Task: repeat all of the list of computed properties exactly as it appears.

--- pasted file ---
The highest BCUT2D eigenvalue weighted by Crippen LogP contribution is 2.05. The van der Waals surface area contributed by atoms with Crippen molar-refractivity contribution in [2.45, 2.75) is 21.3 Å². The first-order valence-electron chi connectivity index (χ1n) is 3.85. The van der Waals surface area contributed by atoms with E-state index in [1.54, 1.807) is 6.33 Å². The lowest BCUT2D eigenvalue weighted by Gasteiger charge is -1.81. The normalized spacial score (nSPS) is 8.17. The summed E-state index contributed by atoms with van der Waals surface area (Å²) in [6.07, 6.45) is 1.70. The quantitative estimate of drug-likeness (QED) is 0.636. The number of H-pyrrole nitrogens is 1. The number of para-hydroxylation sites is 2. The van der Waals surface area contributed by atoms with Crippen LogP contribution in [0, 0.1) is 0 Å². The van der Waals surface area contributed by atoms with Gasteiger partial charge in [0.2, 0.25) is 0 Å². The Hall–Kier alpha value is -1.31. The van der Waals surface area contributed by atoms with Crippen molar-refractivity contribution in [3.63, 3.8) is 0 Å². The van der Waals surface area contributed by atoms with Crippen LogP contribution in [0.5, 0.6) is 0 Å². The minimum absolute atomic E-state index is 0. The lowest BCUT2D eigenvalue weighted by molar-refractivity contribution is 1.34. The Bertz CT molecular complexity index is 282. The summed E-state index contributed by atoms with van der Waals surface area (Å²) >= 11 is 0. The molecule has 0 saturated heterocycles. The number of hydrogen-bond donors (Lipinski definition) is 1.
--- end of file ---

The highest BCUT2D eigenvalue weighted by Crippen LogP contribution is 2.05. The van der Waals surface area contributed by atoms with Crippen molar-refractivity contribution in [2.45, 2.75) is 21.3 Å². The first-order valence-electron chi connectivity index (χ1n) is 3.85. The van der Waals surface area contributed by atoms with E-state index in [1.54, 1.807) is 6.33 Å². The lowest BCUT2D eigenvalue weighted by Gasteiger charge is -1.81. The normalized spacial score (nSPS) is 8.17. The summed E-state index contributed by atoms with van der Waals surface area (Å²) in [6.07, 6.45) is 1.70. The quantitative estimate of drug-likeness (QED) is 0.636. The number of H-pyrrole nitrogens is 1. The number of para-hydroxylation sites is 2. The van der Waals surface area contributed by atoms with Crippen LogP contribution in [0, 0.1) is 0 Å². The van der Waals surface area contributed by atoms with Gasteiger partial charge in [0.2, 0.25) is 0 Å². The Hall–Kier alpha value is -1.31. The van der Waals surface area contributed by atoms with Crippen molar-refractivity contribution in [3.63, 3.8) is 0 Å². The van der Waals surface area contributed by atoms with Crippen LogP contribution in [0.5, 0.6) is 0 Å². The minimum absolute atomic E-state index is 0. The lowest BCUT2D eigenvalue weighted by molar-refractivity contribution is 1.34. The Bertz CT molecular complexity index is 282. The summed E-state index contributed by atoms with van der Waals surface area (Å²) >= 11 is 0. The molecule has 0 saturated heterocycles. The number of hydrogen-bond donors (Lipinski definition) is 1.